A life worth fighting forPublished 10:48pm Wednesday, October 20, 2010
I’ve seen the community in Suffolk work miracles for local non-profits trying to raise money, and I saw it happen again this week.
The Alzheimer’s Association moved its Western Tidewater walk to Suffolk this year with the hopes that being more public would help bring awareness to the disease and the organization’s presence in the community.
The community responded by making sure it was a success.
The walk brought in $10,000 more than it did last year, and met its year-end goal by the day of the walk. Funds are still being collected for the fiscal year through Nov. 15.
In my interviews, I had a few people say that the research being done on Alzheimer’s in underfunded, but they didn’t want to speculate on the record why that was so.
Maybe it’s because it’s just not widely known. For so long, people kept the disease under wraps. A breakthrough wasn’t made until at least 80 years after its first record. In the time between, people with Alzheimer’s were considered to be senile.
The stigma that attached itself to Alzheimer’s is something people are still working hard to dispel.
Maybe a reason it’s underfunded is because people think they aren’t or won’t be affected by it. While Alzheimer’s is the seventh leading cause of death in the United States, if you haven’t already seen the effect of it, you’ll soon have a chance.
As the Baby Boomers age, if a cure isn’t found, the generation could bankrupt Medicaid.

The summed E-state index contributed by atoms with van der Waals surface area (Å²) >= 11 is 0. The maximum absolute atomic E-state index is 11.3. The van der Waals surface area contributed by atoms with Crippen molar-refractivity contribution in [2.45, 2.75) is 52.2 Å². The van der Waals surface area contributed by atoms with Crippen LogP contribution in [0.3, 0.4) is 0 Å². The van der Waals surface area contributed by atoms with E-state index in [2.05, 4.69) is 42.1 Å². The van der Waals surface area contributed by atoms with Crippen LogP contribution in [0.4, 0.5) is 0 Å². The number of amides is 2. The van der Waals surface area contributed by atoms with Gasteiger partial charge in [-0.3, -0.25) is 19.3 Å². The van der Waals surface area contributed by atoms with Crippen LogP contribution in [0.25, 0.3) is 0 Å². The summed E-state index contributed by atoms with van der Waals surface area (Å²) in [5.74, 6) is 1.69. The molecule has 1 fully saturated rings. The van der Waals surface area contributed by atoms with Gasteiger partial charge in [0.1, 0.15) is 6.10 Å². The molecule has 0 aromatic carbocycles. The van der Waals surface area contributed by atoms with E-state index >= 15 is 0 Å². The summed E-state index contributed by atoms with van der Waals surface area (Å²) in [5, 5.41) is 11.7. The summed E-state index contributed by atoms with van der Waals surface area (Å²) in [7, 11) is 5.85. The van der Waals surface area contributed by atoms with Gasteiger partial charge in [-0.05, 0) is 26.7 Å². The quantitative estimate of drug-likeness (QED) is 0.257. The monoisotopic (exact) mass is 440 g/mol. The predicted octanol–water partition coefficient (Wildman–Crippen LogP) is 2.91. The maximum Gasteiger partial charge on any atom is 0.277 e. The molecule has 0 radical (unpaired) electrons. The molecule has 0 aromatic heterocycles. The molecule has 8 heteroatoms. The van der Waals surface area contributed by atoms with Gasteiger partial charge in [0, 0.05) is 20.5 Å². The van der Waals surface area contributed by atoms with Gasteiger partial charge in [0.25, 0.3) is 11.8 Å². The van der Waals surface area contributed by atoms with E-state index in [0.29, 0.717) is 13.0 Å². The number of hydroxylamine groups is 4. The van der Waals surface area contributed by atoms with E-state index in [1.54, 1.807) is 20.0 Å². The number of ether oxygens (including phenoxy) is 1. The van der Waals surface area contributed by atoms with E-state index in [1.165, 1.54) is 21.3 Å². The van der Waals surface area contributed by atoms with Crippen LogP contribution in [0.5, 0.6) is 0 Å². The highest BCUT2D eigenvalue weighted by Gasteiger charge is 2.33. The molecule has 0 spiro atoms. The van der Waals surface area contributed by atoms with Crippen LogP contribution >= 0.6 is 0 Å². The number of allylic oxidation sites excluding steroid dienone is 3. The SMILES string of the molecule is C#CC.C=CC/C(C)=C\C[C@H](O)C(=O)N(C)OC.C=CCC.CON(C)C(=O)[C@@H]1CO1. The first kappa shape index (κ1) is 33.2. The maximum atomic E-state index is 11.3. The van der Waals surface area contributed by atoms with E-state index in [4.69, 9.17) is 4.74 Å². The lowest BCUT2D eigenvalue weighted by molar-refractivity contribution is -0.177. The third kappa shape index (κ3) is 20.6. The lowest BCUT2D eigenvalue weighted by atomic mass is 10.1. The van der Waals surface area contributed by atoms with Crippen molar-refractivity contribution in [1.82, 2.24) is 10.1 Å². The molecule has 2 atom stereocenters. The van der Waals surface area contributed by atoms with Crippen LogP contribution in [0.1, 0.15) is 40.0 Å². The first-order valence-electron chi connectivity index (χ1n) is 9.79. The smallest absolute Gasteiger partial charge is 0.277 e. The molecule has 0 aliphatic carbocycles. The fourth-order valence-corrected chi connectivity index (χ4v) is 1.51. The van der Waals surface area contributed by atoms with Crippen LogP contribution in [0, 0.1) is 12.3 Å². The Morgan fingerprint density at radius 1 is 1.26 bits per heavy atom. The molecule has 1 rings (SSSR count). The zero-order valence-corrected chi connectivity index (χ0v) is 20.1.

Another answer, that was off the record, was that maybe people don’t want to fund research to save elderly people. Maybe, they think, their money and time would be better spent funding research for diseases that affect younger people who haven’t lived out their lives.
The truth of the matter, that I’ve seen firsthand, is that this disease not only robs people of their lives to be lived, but it robs them of the lives they have lived.
The good they’ve done in the world can never be reversed, but to them none of it ever was.
Furthermore, it’s a misnomer that this disease only affects the elderly. One of the stories I told was that of a 57-year-old man. It’s also a disease that takes decades to show noticeable results. Many of those who have it don’t know it yet.
So, while we’re putting forth the effort to make sure young people have lives, let’s continue to make sure they’re going to be able to remember those lives they’ve lived, the children they have and the good that they’ve done.